HIV-positive people who start treatment with normal kidney function have a modest risk of reduction in the organ’s function, an effect that is cumulative during a period of up to six years, Reuters Health reports. Publishing their findings in Lancet HIV, researchers analyzed data on nearly 24,000 people with HIV from the Data Collection on Adverse events on Anti-HIV Drugs study.

All of the participants had normal kidney function upon starting antiretrovirals (ARVs). They took either Viread (tenofovir disoproxil fumarate, or TDF), Norvir (ritonavir)–boosted Reyataz (atazanavir), Norvir–boosted Kaletra (lopinavir), other Norvir–boosted protease inhibitors, or Ziagen (abacavir).

After two years, 0.11 percent of the individuals had chronic kidney disease. This proportion rose to 0.49 percent after five years and 1.46 percent after eight years. Participants developed chronic kidney disease at a rate of 0.176 percent per year.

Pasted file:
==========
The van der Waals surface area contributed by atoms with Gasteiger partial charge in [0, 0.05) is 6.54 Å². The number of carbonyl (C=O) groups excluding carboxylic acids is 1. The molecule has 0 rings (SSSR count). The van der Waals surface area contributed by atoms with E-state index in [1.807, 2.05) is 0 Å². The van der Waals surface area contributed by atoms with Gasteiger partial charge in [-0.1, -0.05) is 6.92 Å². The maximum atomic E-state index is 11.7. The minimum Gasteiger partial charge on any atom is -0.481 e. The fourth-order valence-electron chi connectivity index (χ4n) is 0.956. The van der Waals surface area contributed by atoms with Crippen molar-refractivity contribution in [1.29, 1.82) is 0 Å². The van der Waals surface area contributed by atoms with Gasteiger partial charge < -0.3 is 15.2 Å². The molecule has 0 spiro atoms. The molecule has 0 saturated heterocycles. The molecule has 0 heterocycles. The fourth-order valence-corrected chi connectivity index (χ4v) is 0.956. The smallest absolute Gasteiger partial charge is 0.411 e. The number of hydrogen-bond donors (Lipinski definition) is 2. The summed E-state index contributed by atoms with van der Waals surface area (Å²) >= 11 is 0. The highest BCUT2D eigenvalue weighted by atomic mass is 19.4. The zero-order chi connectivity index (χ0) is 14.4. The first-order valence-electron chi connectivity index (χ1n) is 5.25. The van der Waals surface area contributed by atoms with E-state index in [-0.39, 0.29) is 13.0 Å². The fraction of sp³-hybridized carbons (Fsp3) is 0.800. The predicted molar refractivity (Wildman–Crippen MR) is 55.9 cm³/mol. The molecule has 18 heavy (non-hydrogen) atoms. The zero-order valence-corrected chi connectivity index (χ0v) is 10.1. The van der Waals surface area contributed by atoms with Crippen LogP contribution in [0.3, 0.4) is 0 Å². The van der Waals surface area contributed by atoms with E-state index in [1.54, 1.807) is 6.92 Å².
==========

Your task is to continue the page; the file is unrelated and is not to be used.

Factors associated with an increased risk of chronic kidney disease included older age, a lower estimated glomerular filtration rate (eGFR) at the study’s outset, ARV treatment, and cardiovascular risk factors like smoking, high blood pressure and diabetes. Specific ARVs associated with an increased risk of chronic kidney disease included Viread, Norvir–boosted Reyataz, and Norvir–boosted Kaletra. After five years of treatment, Viread raised the risk of chronic kidney disease 1.94-fold, while Norvir-boosted Reyataz raised the risk 2.44-fold, and Norvir-boosted Kaletra raised the risk 1.66-fold.

The U.S. Food and Drug Administration (FDA) recently approved Gilead Sciences’ Genvoya (elvitegravir/cobicistat/emtricitabine/tenofovir alafenamide, or TAF), which includes a new take on Viread that is less toxic to the bones and kidneys.  

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To read the study abstract, click here.